There exist various vaccine adjuvant informatics tools, including literature mining, database development, ontology data integration and analysis, and Omics bioinformatics data analysis. We have recently developed a web-based vaccine adjuvant database Vaxjo ( (2). Vaxjo stores the information of over 100 vaccine adjuvants and approximately 400 vaccines that use the adjuvants. To improve data integration and automated reasoning, the vaccine adjuvant-related data have been logically represented in the Vaccine Ontology (VO) (3). Biological ontologies are sets of computer- and human-interpretable terms and relations that logically represent biological entities and how they relate to each other. VO has been found to be able to improve literature mining of gene–gene integration (3). Omics-based informatics is a crucial part of the “systems vaccinology” for systematic analysis of host immunity induced by vaccines (4) and vaccine components. Omics and informatics are also critical to the implementation of the “vaccinomics” strategy for personalized vaccine (including vaccine adjuvant) adverse event analysis and personalized vaccine development (5).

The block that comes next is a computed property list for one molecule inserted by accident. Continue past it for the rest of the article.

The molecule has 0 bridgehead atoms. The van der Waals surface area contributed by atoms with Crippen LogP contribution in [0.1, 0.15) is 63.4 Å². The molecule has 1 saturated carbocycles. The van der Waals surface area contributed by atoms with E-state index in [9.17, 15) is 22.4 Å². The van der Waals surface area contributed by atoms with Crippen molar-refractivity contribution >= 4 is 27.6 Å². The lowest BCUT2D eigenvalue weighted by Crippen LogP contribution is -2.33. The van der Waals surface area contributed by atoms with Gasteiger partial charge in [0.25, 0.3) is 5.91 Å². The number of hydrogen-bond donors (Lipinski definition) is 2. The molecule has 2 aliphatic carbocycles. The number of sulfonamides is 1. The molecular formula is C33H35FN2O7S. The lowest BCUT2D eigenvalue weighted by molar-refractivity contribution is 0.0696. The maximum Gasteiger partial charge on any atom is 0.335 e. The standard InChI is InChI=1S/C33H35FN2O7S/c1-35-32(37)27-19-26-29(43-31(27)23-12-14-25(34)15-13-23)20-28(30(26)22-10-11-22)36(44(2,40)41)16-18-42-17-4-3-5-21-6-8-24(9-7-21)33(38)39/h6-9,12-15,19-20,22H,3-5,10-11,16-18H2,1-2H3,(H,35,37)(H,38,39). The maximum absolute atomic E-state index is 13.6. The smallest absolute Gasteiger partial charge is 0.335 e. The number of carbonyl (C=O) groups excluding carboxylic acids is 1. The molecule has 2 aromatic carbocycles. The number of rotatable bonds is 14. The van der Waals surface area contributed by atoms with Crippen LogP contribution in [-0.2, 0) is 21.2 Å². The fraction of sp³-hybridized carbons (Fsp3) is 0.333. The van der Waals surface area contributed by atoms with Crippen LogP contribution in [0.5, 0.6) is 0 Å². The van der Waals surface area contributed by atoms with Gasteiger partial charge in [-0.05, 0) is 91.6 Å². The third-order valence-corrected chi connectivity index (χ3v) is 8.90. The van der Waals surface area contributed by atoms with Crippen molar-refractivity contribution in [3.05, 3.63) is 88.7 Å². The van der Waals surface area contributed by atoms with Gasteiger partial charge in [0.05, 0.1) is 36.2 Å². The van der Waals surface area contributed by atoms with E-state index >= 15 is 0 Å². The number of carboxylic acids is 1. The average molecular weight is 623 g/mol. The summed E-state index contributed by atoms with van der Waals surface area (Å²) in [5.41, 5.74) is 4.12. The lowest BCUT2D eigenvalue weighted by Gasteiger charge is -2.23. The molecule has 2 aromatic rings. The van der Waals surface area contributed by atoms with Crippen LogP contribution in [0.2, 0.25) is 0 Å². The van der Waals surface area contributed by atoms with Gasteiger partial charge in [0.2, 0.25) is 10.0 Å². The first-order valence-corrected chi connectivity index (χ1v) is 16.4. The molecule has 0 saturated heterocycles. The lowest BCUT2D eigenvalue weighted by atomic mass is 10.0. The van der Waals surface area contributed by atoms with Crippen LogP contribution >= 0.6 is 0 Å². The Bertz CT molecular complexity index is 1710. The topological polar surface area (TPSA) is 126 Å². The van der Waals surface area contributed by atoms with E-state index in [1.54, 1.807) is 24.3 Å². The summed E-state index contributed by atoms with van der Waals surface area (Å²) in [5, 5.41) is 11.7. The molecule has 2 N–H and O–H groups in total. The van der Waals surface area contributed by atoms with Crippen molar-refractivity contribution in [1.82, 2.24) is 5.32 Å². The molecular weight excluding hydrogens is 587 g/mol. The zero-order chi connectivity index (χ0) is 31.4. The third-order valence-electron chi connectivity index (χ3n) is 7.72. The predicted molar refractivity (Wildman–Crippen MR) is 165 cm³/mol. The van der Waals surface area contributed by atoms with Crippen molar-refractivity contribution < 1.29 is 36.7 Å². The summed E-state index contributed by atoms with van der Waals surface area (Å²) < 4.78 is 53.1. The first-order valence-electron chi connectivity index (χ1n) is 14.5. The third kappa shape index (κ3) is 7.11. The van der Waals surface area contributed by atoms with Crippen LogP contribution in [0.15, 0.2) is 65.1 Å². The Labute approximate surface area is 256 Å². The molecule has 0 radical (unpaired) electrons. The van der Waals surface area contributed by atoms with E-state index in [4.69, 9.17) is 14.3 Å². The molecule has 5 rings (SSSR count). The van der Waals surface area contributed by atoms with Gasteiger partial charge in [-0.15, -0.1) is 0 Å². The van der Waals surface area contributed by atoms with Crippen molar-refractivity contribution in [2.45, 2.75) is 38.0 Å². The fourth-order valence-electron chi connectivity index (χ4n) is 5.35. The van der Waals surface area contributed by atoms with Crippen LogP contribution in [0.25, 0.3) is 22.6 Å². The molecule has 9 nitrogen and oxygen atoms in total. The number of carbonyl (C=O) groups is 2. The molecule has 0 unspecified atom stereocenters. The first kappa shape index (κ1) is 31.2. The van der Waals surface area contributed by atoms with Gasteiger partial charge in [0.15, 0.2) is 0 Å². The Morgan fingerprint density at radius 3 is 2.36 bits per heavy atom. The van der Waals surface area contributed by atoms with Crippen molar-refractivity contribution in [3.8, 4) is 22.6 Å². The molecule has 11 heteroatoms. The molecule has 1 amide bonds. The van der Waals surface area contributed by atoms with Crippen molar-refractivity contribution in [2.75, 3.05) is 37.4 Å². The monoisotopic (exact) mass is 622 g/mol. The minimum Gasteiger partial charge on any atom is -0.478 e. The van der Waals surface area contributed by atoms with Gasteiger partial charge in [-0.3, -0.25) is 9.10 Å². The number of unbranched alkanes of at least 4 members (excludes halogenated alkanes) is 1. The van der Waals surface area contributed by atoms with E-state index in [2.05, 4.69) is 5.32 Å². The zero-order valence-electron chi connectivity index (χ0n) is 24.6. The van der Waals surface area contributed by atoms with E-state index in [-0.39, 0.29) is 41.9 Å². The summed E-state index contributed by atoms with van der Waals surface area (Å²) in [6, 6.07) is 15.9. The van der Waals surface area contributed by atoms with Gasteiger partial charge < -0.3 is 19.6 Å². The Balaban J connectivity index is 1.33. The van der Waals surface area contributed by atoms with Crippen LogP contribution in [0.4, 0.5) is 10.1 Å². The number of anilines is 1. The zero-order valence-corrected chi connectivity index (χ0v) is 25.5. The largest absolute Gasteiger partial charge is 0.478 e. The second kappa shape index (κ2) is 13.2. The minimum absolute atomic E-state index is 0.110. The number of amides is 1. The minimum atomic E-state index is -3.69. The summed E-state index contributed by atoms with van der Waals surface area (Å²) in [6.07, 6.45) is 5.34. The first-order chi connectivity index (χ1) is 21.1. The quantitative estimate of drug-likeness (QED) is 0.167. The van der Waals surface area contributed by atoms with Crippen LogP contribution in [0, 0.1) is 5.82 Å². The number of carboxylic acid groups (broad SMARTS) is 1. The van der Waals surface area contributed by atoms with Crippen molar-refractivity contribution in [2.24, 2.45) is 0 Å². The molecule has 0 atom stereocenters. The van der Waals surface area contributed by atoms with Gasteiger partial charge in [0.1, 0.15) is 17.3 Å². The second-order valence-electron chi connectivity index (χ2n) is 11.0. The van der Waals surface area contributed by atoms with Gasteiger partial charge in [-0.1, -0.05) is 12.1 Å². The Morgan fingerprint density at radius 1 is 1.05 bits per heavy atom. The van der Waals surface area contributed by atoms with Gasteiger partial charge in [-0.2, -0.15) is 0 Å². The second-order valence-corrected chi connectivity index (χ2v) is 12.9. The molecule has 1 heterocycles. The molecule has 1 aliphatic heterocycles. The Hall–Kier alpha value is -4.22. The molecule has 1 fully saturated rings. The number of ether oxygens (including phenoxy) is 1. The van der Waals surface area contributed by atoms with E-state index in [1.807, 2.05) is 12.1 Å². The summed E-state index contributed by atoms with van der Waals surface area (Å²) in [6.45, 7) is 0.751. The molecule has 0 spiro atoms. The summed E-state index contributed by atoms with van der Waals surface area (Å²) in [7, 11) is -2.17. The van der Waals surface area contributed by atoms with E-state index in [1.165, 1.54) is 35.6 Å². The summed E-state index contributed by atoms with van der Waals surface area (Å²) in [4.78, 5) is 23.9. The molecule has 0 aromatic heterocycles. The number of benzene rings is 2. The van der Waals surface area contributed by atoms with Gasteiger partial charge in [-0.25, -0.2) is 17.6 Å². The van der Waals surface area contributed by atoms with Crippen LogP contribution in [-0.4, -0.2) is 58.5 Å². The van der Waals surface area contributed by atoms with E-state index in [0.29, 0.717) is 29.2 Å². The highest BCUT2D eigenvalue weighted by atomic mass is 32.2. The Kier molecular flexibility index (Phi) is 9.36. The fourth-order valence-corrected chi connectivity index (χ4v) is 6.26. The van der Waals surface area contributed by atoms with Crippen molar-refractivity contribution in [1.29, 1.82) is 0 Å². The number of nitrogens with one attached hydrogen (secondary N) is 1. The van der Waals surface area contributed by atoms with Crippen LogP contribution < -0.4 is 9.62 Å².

Informatics studies support basic and translational vaccine adjuvant research. Mechanistic understanding of how innate immunity is initiated and how it shapes adaptive B- and T-cell responses has significantly influenced the development of vaccine adjuvants. For example, as parts of innate immune system, the pattern-recognition receptors (PRRs), including Toll-like receptors (TLRs) and nucleotide-binding oligomerization domain (NOD) proteins, recognize the pathogen-associated molecular patterns (PAMPs) such as bacterial lipopolysaccharide. Many TLR agonists have been developed as vaccine adjuvants to bind to TLRs, promoting the maturation of antigen presenting cells (e.g., dendritic cells) and further induction of adaptive immune responses (6). However, TLR agonists may also cause severe adverse effects by stimulating the production and release of inflammatory cytokines. Omics-based systems biology experiments and bioinformatics data analyses are able to provide more insights into the mechanisms of the interactions between PRRs and PAMPs, their downstream pathways, and how innate and adaptive immune responses are specifically affected. Such studies require advanced data processing and statistical data analysis based on existing knowledge on gene functions and molecular interaction networks (1).